Jesus lives, and so do we!

Eastertide is a seven-week feast celebrating Christ’s resurrection. Christ is risen, and this present fact changes everything for those who look with eyes of faith. Observing this season is a transforming practice, one that will help us live out our baptism. Romans 6 shows the real, sacramental link between Easter and baptism — we were buried with Christ by baptism, and can now present ourselves to God as those who have been brought from death to life. As one Easter hymn proclaims, Jesus lives, and so do we. [1] Alleluia!

Pressing into our baptisms is an act of will, a choice we must practice. Christ is risen, and we wait for Him to come again. Until He returns we live in bodies and souls, families and communities where sin and death are no longer our master, but are still at work. Jesus has set us free from sin, but we must embrace that freedom. A wise friend of mine was recently reflecting on where she gets stuck:  “I have the impression that I too often forget who I am.” Yes! You must remember your baptism, I must remember mine, and we must help each other live as baptized sons and daughters of God.

Men and women who fulfill their baptism consider themselves dead to sin and alive to God in Christ (Romans 6:11). Jesus calls us to live free of the curse, not granting it power or ceding hope. We wear His robe of righteousness and share in His incorruptibility. Shadrach, Meschach, and Abednego image the baptized, fireproof in the hottest furnace. By virtue of baptism, we refuse to let sin reign in our bodies — it no longer has power to make us obey its groveling fear, its impatient rage, its survivalist impulses of contempt, apathy, and indulgence. We are empowered to offer ourselves wholly to God, presenting every aspect of our persons as instruments for righteousness.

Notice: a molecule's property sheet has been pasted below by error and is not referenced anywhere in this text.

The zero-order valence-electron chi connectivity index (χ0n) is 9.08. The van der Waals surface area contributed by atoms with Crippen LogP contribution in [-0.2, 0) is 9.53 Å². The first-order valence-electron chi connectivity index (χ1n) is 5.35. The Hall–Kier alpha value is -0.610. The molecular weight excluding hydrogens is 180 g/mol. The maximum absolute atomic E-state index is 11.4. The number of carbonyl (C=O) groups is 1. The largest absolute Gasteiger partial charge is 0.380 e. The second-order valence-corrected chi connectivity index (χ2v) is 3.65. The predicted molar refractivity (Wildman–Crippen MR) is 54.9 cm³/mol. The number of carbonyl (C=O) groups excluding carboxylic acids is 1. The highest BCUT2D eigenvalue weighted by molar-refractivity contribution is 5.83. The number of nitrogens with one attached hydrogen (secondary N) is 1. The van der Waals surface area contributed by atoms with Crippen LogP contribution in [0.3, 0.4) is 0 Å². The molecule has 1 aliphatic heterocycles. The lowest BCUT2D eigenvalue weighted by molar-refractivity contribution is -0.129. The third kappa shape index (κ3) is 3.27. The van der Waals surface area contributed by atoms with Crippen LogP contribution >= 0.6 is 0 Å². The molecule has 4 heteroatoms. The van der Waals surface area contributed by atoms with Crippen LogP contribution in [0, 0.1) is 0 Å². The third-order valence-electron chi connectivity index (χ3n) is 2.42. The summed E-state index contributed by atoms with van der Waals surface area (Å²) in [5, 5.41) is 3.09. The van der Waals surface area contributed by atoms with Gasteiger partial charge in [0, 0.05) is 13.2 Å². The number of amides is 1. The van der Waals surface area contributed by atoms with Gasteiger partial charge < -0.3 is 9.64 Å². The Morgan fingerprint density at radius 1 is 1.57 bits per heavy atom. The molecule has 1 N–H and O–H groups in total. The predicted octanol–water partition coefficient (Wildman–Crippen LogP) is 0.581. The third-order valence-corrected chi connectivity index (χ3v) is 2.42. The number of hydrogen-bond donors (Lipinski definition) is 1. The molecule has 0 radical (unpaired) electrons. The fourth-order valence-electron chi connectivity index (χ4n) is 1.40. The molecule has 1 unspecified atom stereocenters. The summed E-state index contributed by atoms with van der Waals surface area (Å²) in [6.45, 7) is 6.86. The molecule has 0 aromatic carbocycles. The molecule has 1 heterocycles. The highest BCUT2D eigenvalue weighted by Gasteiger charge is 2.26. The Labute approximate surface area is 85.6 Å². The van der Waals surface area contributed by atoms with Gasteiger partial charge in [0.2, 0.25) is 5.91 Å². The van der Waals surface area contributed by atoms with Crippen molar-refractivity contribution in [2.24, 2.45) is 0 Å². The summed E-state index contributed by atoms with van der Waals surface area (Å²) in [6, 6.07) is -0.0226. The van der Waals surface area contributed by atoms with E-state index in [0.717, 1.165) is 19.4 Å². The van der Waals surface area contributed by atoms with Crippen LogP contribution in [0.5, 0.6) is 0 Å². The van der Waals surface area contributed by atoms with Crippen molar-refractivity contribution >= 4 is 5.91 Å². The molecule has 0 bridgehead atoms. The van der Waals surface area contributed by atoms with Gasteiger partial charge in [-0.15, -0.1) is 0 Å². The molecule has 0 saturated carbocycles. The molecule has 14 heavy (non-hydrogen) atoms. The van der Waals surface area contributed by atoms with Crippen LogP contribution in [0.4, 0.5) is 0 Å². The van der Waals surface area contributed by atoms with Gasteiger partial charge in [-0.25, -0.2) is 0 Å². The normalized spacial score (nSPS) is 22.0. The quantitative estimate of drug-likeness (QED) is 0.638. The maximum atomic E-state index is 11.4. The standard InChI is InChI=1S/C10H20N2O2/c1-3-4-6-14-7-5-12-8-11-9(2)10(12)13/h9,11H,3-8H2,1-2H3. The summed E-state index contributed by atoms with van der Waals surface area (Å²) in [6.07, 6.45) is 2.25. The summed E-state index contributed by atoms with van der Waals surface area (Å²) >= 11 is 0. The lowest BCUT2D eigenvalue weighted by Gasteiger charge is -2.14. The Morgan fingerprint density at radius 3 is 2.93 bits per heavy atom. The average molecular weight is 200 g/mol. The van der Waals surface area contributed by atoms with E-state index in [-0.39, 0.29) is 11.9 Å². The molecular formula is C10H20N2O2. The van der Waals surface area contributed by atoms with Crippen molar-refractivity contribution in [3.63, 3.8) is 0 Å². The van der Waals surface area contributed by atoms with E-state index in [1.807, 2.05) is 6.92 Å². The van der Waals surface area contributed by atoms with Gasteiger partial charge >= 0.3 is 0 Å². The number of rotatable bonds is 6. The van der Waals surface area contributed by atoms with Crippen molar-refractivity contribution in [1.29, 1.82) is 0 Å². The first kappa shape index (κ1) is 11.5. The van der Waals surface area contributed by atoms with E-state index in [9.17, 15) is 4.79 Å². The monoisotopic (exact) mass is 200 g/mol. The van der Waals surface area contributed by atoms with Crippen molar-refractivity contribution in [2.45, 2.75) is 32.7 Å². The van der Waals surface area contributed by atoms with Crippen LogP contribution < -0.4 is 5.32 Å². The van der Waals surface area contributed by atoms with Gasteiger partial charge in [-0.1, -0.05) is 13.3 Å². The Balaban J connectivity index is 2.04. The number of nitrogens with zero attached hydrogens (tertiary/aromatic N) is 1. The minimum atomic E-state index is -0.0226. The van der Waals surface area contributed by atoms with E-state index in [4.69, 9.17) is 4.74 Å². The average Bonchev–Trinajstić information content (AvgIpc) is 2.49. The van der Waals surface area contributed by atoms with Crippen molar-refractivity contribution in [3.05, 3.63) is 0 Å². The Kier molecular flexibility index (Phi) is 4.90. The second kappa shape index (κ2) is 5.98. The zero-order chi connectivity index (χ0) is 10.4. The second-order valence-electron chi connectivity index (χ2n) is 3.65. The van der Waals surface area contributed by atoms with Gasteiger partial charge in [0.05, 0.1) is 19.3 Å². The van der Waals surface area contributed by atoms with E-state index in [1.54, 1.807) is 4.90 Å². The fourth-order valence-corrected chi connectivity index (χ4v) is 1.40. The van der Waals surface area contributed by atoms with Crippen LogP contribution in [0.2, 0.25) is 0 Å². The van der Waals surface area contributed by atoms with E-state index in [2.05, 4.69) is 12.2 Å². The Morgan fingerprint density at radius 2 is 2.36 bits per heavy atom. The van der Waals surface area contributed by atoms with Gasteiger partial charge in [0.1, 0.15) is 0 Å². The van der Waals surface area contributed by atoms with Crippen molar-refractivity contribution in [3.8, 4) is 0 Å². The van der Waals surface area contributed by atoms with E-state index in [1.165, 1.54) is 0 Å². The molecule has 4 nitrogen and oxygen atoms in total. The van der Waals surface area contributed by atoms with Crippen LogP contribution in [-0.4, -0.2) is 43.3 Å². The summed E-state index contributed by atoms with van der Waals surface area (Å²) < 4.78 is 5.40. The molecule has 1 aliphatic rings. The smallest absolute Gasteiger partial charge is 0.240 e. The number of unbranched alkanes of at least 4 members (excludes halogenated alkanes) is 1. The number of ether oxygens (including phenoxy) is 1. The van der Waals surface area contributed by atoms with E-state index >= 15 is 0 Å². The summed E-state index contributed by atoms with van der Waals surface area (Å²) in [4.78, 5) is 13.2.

This is no religious escape into faux perfection. We are transformed, and are continually being transformed. The baptized enjoy a freedom that scandalizes those under the dominion of death. We are fueled by a hope that seems foolhardy to the unconverted. Leanne Payne linked all wholeness to the waters of baptism:  “Every conversion or restoration of the life of God in a soul, every liberation from darkness and despair, … every putting on of the righteousness of Christ” is a fulfilling of baptism. Christ’s cross signifies ”a baptismal, incarnational image of being in Christ, participating in both his death and his rising. It includes the reality of our participation in Christ’s obedience to the Father. These realities, absolutely unique to Christianity, are vital to keep before the mind and heart.” [2]

May these weeks of Easter be filled with rejoicing, feasting, and hymns of praise to our risen Lord. 

This joyful Eastertide, away with sin and sadness! 
Our Lord, the crucified, has filled our hearts with gladness.

My being shall rejoice secure within God’s keeping,
until the trumpet voice shall wake us from our sleeping.

Death’s waters lost their chill when Jesus crossed the river.
His love shall reach me still; his mercy is forever.

Had Christ, who once was slain, not burst his three-day prison, our faith would be in vain.
But now has Christ arisen, arisen, arisen, but now has Christ arisen.
[3]

[1]  Jesus lives, and so do we, Christian Gellert, 1757.

[2] Leanne Payne, Heaven’s Calling (Grand Rapids, Baker Books, 2008), 121.

[3] This Joyful Eastertide, George Woodward, 1894.

Painting:  Glorious Mysteries I: The Resurrection of the Lord, St. Elizabeth of Portugal Church, photo credit Fr James Bradley from Southampton, UK, CC BY 2.0, via Wikimedia Commons